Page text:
This plant has been in cultivation from the earliest times, but its exact place of origin seems to be obscure. Some consider it is possibly a cultivated form of Cochlearia macrocarpa, a native of Hungary; other authorities consider it indigenous to the eastern parts of Europe, from the Caspian and through Russia and Poland to Finland. In Britain and other parts of Europe from Sicily northwards, it occurs cultivated, or semi-wild as a garden escape. The plant is propagated by root division and once a few cuttings are planted, they grow quickly and spread over a large area. The horseradish plant reproduces in abundance and multiplies year after year.
What to look for:
Large clumps of leaves springing from the ground. Leaves are a bit hairy and the blade is attached to a fairly long stalk (maybe 6″ or so). The leaf grows another foot or more from this. Not comfortable to handle because the hairs are a bit spikey The individual flowers are fairly inconspicuous – very small and white but carried on another long spike well above the main plant, several dozen of them to each spike. The root is brown – looks rather like ginger root. It is a pungent perennial herb, with long, fleshy roots, large rough leaves and a particle of white flowers with four petals. Horseradish is a perennial root crop indigenous to western regions of Asia and the southeastern parts of Europe. Sometimes, this plant is found growing naturally, but usually the herb is cultivated in different regions across the globe. The plant has an extended, white colored tuberous root that gives rise to a stem that is two to three feet in height. The stem of the plant appears in the second year of its existence.
How Mother nature loves it:
To grow fine Horseradish roots a plot of tilled ground must be chosen, manure being placed 18 to 24 inches deep; the ground in which they are planted ought to be very rich, or they will not thrive.
In order to obtain good sticks for winter an early start must be made, and some time in January the ground should be deeply dug. Planting is carried out in February by means of root cuttings, straight, young roots, 8 or 9 inches long, and about 1/2 inch wide being chosen, each having a crown or growing point. Make deep holes with the dibber, 12 to 15 inches deep and 12 to 18 inches apart each way; carefully divest the sets of all side roots and drop each in a hole, trickling a little fine soil round them before filling up the holes firmly. Beyond hoeing to keep the soil clear of weeds, no further care is needed. It is necessary every few years to replant the bed, otherwise the crop deteriorates. The plants will stand through two seasons without deterioration. They may either be replanted elsewhere or another bed made on the same site, just as may be expedient. When it is desired to destroy plantations of Horseradish, it is absolutely necessary to rid the soil of even the smallest particle of root: if this is not done, much annoyance will be caused the following summer.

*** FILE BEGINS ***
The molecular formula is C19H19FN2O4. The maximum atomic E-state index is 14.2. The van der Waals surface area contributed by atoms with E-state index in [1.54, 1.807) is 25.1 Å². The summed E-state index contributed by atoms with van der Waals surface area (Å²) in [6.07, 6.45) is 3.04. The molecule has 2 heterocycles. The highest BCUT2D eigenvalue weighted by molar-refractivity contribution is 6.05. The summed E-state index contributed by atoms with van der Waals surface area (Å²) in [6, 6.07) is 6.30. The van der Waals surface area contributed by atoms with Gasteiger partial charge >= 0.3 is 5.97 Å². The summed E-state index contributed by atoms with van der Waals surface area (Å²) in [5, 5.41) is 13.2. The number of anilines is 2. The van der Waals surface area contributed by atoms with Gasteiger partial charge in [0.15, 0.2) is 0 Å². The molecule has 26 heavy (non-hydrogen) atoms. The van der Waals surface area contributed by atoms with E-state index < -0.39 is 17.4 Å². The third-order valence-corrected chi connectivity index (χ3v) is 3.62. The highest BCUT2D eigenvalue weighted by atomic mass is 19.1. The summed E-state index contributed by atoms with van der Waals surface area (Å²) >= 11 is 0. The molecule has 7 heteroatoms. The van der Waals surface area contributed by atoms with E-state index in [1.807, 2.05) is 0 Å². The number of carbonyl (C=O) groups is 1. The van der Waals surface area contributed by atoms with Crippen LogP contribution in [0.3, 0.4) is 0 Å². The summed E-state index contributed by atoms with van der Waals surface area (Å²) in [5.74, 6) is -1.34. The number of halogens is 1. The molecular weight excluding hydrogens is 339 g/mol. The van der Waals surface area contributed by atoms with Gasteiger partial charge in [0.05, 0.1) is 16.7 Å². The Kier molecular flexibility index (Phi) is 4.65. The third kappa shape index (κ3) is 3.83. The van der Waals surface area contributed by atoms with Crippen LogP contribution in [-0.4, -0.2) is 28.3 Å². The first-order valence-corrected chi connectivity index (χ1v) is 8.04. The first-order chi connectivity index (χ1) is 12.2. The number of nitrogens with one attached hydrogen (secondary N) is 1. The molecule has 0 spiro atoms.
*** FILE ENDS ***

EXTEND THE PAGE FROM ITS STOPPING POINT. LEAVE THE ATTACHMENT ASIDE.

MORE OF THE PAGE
How to use it:
The root is the only part now used, and in the fresh state only. It is nearly cylindrical, except at the crown, where it is somewhat enlarged. Stimulant, aperient, rubefacient, diuretic and antiseptic. It is a powerful stimulant, whether applied internally or externally as a rubefacient, and has aperient and antiseptic properties. Taken with oily fish or rich meat, either by itself or steeped in vinegar, or in a plain sauce, it acts as an excellent stimulant to the digestive organs, and as a spur to complete digestion.
Cooks use the terms “horseradish” or “prepared horseradish” to refer to the grated root of the horseradish plant mixed with vinegar. Prepared horseradish is white to creamy-beige in color. It will keep for months refrigerated but eventually will start to darken, indicating it is losing flavor and should be replaced. The leaves of the plant, which while edible are not commonly eaten, are referred to as “horseradish greens”. Although technically a root, horseradish is generally treated as a condiment or ingredient.